Pricing Strategies: Is Competing on (Low) Price A Sustainable Strategy?


The following statement is part of “Pricing Strategies 1 on 1”: positioning your brand as the lowest priced competitor is a risky strategy. And in most cases it is, at least in theory.

The economic reality is different. With little to no meaningful differentiation between products,  operating on skinny margins is a common strategy. The low price pressure is experienced by everyone in the supply chain: manufacturers, distributors, agents, and service providers.

The “Extreme” Consumer

As a society, we’ve come to expect excellent products at rock-bottom prices, and flawless customer service. Consumers have become polarised in their spending habits: the same person can spend a lot of money on things and experiences that convey a certain status, and close to nothing on other life necessities that are not as “flashy”.

There are many reasons behind this trend:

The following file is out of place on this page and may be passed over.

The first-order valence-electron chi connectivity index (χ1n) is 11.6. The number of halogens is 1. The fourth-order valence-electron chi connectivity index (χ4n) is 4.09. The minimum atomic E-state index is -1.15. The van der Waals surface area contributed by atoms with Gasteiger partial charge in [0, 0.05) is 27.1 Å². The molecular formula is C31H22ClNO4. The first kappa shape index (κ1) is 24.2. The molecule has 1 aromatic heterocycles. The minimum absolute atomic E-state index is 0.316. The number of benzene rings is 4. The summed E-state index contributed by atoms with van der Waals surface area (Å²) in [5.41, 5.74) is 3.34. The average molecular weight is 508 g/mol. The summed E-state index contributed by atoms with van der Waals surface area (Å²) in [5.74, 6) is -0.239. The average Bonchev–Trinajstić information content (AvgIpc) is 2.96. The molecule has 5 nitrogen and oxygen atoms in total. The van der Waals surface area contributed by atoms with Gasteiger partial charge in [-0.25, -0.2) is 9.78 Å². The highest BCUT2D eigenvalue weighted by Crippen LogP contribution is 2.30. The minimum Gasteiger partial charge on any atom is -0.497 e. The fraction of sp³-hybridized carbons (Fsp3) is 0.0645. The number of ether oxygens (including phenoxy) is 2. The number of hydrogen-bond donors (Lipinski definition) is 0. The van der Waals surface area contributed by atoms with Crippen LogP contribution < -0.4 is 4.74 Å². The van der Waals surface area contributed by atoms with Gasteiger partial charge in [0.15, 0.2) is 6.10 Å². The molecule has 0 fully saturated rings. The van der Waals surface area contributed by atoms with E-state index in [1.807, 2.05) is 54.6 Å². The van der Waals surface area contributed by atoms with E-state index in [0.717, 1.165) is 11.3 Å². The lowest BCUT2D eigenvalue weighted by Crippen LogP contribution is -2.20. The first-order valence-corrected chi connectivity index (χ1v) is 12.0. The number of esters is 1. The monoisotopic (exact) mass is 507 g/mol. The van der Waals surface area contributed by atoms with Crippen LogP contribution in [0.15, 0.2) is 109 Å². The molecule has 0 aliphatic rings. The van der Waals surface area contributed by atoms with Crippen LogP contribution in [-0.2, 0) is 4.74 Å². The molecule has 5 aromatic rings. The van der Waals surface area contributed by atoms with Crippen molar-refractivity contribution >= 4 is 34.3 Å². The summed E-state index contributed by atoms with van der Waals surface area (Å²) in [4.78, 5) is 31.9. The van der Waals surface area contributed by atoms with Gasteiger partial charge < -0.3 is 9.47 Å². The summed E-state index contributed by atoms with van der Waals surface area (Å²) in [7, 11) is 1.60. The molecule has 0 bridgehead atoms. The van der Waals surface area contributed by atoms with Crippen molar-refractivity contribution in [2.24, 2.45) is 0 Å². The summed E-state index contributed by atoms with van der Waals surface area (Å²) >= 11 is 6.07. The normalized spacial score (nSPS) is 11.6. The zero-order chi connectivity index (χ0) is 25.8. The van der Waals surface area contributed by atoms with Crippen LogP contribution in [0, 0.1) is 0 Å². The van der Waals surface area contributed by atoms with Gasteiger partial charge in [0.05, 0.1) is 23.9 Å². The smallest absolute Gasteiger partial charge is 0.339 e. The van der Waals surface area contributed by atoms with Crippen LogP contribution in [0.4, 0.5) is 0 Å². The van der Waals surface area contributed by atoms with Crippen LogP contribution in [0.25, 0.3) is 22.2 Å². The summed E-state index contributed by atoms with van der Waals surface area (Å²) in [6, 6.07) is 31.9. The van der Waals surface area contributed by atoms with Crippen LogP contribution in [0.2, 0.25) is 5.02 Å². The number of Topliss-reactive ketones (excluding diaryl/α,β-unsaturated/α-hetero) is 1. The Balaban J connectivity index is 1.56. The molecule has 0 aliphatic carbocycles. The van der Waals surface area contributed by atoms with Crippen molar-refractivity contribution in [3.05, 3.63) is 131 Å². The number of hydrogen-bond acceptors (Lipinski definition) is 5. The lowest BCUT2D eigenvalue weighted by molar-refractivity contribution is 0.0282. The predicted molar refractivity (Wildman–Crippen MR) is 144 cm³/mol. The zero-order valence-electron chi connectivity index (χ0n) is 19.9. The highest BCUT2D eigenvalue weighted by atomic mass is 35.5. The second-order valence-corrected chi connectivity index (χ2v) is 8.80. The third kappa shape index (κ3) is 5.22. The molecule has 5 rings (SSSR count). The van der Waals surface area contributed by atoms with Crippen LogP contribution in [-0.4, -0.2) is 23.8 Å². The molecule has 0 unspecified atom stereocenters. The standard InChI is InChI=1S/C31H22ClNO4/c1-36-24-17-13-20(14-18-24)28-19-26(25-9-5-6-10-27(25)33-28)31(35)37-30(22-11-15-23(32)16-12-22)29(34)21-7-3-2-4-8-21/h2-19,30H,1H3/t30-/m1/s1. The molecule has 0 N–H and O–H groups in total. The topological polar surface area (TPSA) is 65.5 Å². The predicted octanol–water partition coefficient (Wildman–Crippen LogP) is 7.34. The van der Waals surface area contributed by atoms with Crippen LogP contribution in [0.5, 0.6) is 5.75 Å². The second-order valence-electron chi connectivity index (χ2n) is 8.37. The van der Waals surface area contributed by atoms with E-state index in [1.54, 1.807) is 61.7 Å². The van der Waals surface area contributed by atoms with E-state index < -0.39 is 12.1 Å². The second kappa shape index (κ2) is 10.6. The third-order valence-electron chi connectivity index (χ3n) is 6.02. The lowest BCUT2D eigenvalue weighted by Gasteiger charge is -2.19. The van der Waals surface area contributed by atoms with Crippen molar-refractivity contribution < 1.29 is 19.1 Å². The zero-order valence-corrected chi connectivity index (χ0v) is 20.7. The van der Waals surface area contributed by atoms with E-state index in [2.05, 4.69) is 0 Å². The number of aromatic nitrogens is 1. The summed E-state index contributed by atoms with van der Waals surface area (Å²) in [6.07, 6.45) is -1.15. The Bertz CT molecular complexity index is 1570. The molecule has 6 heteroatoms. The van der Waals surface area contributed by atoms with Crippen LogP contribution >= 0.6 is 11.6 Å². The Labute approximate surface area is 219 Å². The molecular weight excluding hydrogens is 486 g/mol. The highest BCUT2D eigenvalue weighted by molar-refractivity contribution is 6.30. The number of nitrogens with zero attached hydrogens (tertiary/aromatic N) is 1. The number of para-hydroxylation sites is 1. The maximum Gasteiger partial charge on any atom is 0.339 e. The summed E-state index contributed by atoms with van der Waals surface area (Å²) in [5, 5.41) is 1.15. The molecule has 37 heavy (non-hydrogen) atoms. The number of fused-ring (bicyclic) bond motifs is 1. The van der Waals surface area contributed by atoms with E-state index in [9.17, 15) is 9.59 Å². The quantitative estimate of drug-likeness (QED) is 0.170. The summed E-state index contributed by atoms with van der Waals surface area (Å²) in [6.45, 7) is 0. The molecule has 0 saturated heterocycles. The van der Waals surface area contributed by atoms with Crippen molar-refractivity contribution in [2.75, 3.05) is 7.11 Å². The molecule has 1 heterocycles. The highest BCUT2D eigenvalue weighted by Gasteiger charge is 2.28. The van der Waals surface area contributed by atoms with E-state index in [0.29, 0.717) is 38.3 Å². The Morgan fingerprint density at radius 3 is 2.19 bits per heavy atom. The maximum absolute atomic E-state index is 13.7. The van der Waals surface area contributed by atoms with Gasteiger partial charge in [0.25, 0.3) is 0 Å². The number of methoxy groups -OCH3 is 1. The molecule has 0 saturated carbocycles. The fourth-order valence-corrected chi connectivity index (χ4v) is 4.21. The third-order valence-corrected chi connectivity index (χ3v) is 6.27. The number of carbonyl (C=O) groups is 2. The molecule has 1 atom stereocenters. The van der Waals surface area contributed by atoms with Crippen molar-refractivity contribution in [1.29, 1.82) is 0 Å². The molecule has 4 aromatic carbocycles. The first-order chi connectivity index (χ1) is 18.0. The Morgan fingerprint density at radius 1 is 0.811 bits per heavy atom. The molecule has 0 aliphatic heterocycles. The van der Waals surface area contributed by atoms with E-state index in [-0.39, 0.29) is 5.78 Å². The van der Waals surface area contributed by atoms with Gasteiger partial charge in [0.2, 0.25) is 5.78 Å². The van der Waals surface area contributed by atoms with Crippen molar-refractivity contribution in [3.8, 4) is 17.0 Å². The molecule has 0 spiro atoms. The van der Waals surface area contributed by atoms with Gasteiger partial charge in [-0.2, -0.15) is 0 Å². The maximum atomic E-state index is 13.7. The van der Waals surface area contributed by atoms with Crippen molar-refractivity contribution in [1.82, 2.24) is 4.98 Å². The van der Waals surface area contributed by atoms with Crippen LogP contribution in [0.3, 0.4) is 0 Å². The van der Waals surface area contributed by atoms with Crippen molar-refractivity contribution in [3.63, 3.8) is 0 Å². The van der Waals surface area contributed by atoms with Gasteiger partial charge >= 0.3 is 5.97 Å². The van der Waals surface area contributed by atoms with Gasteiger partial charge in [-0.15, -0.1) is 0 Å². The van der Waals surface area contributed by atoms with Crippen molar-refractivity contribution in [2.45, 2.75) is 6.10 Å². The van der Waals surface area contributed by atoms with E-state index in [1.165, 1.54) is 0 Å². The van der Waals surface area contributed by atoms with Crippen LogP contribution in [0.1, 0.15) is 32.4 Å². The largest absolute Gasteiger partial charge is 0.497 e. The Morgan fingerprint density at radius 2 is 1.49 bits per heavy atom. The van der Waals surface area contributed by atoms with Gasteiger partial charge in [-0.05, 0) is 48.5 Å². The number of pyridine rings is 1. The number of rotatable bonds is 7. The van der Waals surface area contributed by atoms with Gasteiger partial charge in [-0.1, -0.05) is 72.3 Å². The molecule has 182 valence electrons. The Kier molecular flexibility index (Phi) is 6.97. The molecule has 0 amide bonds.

-the job market is more precarious than ever, especially for millennials. Full time jobs that pay well, are relatively stable and offer good benefits that have been enjoyed by the baby boomers are quickly disappearing. The new jobs are often short term, part-time, and offer hardly any perks, hence the need to spend wisely.

-the gap between the rich and the poor is widening globally. More people live frugally, either by choice or necessity.

-millennials are less obsessed with owning “things” put more value on “experiences” . “Owning” has been replaced with “sharing”.

-the same person can illustrate the spending extremes, indulging in luxury purchases that convey a particular status, while rationalising drastically in non-essential categories.

The “Stuck In the Middle” Danger

The above trends illustrate a new reality brands have to face in search for identity: the mid-market segment is slowly disappearing. Being “stuck in the middle” is a serious threat for many brands.